Made by Frans Rosén. Presented during the "Attacking modern web technologies"-talk (Slides) at OWASP AppSec Europe back in 2018, but finally released in May 2020.

This Chrome extension monitors postMessage-listeners by showing you an indicator about the amount of listeners in the current window.

It supports tracking listeners in all subframes of the window. It also keeps track of short-lived listeners and listeners enabled upon interactions. You can also log the listener functions and locations to look them through them at a later stage by using the Log URL-option in the extension. This enables you to find hidden listeners that are only enabled for a short time inside an iframe.

It also shows you the interaction between windows inside the console and will specify the windows using a path you can use yourself to replay the message:

It also supports tracking communication happening between different windows, using diffwin as sender or receiver in the console.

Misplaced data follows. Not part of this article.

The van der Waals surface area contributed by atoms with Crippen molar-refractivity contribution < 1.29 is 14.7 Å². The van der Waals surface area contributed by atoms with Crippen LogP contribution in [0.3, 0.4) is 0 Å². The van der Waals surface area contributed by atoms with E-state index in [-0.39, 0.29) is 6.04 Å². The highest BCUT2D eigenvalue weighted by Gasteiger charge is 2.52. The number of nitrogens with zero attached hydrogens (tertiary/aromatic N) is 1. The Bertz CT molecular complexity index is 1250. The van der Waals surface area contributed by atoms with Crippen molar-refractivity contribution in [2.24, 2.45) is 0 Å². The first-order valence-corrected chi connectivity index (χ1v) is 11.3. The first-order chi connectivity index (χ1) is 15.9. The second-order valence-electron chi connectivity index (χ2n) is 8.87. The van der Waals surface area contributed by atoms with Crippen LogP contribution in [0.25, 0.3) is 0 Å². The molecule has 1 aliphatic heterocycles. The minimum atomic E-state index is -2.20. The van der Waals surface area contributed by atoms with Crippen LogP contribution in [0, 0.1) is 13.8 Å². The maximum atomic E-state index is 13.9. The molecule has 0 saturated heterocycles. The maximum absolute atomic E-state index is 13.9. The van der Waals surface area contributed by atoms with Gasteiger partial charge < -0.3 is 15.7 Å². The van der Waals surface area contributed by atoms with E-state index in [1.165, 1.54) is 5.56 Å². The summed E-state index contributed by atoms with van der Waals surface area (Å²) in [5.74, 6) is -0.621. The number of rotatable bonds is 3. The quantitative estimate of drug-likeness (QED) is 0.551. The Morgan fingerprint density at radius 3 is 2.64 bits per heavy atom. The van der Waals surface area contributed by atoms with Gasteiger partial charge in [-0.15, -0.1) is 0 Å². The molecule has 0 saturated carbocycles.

• Supports Raven, New Relic, Rollbar, Bugsnag and jQuery wrappers and "unpacks" them to show you the real listener.

  • Tries to bypass and reroute wrappers so the Devtools console will show the proper listeners:

Using New Relic:

After, with postMessage-tracker:

Using jQuery:

After, with postMessage-tracker:

  • Allows you to set a Log URL inside the extension options to allow you to log all information about each listener to an endpoint by submitting the listener and the function (to be able to look through all listeners later). You can find the options in the Extension Options when clicking the extension in chrome://extensions-page:

  • Supports anonymous functions. Chrome does not support to stringify an anonymous function, in the cases of anonymous functions, you will see the bound-string as the listener:

Known issues

Since some websites could be served as XML with a XHTML-namespace, it will also attach itself to plain XML-files and will be rendered in the top of the XML. This might confuse you if you look at XML-files in the browser, as the complete injected script is in the DOM of the XML. I haven't found a way to hide it from real XML-files, but still support it for XHTML-namespaces. The content script is not added to the DOM if the document.contentType is application/xml which happens when Chrome renders XML-files.